One of the only things in the fire service that is 100% guaranteed is that you will be faced with an opportunity to make a difference in somebody’s life at some point.
How you accept that challenge is up to you. The way you mitigate tomorrow’s situations is based, in part, on how you prepare today.
In my last article, “Junkyard Dog”, I talked about the attitude to get the job done, the step up and “do work, get shit done” mindset. But to have the confidence to “do work” you must drill the skills, and the information, of all aspects of the job, into your brain. Make your hands perform skills so much that it becomes muscle memory. You need the same “step-up and kill the objective” eagerness in training as you do on the fire ground or at the next MVA.
Beast mode is that gear you kick into when you need to get shit done now. Adrenaline dumps into your bloodstream. Your pupils dilate. Everything locks into place. Your Halligan placement is swift. Your sledge swings are loaded and on point. Beast mode is that intense focus, that massive groove where you’re inner animalistic nature becomes perfect execution. Heighten 6th sense, eyes in the back of your head, salivating, sweat shedding, target on lock, predatory beast-mode. You are the predator and the fire is your prey.
You must prepare, train, practice at the same aggressive and confident speed that you will perform on scene. The tempo of how firefighters train falls directly on their mentors and the men/women teaching. Training builds confidence. Our confidence in our abilities creates a sense of relieving hope in the citizens we have to help. Objective completion in a quick and effective manner resulting in every responder going home safe and the situational problem solved breeds pride in ourselves and our brothers. Which in turn creates a better attitude during the next training. Sounds like a never ending cycle of “get shit done” awesomeness right?!?!
Do work brothers. #beastmode
So there you are with a fresh bottle after sucking the first one dry, and you hear command make the call.
“I need someone to do this thing over there, who do I have?!”
Boom. Here’s your chance. It’s up to you. Do you fight for that chance, or do you let another firefighter take it from you? Are you the first to stand and take the assignment or do you take a couple extra yard breaths and sip a Gatorade?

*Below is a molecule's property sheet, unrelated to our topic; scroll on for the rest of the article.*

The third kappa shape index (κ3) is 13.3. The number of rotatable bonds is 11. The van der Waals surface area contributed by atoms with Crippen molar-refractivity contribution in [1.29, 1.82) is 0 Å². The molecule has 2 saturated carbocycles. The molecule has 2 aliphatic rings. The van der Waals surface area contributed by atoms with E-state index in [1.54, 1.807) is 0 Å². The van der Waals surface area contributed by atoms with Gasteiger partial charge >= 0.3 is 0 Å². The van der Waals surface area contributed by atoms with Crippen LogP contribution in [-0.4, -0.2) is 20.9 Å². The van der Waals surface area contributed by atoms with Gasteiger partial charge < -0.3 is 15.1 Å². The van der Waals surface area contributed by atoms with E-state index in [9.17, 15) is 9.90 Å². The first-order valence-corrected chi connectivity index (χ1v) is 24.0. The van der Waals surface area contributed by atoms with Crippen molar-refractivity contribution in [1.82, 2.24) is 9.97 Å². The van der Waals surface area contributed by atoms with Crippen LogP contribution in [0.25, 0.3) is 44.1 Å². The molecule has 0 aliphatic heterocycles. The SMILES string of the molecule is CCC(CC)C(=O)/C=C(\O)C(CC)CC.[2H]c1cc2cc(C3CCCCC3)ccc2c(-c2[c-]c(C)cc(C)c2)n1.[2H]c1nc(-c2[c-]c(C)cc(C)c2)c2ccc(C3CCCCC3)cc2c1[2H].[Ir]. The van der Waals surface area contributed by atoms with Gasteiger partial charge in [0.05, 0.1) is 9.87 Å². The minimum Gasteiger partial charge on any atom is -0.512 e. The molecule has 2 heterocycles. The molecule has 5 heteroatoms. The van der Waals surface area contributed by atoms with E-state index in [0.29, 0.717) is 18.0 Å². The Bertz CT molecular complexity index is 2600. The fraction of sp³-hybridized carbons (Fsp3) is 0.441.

As a personal point, I take a lot of pride in being the guy that jumps at the chance to gain experience, even if it’s a task I’ve accomplished 100 times before. Not only that, but it’s about getting the job done and pulling your weight in work. If you have brother’s busting their stones while you’re standing around, good to go; not only are you skirting your responsibility to your brothers but there is no pride in your actions.
It’s amazing how many guys will give up their tool at a simple request. Why though?
There are firefighters out there that I call, “show me” guys, they don’t give the tool up. Those guys trust their training and take pride in their ability to accomplish the task and simply say, “show me where you need me to use this tool”. Are you that kind of firefighter?
Likewise, you have the firefighters that have spotless gear. You know, the guys that would rather stand on the porch and hand their tools to the guys, they consider to be, below them and allow them break their backs.
Granted, some of these guys are the senior men, taking the younger firefighters experience into consideration and allowing for that moment to be a teaching moment. On the other hand, there are the guys that just want to show up and be yard breathers. It’s too cold, too hot or too early in the morning for them. They’ve been there, done that, and got the t-shirt, so let someone else do it.
So what kind of firefighter are you? Have you taken pride in yourself and your work ethic. Do you leap at the opportunity to complete a task, performing that task to best of your ability; or do you hide behind tenor, lack of knowledge and/or laziness?
Training builds confidence and both of these compound over time. Your attitude and your work ethic is the foundation of the respect you get from your co-workers. Don’t be the guy standing around. Be a Junkyard Dog. Step up. Do the job. Roll that hose instead of waiting for someone else to do it. Mask up when it’s time to mask up and take the roof with the ax when the saw breaks. Junkyard Dogs are always Johnny-on-the-spot, they’re always present and they never shy away from their jobs. Junkyard Dogs own their space, protect their guys, and they react with fierce determination when it’s time to Do WORK!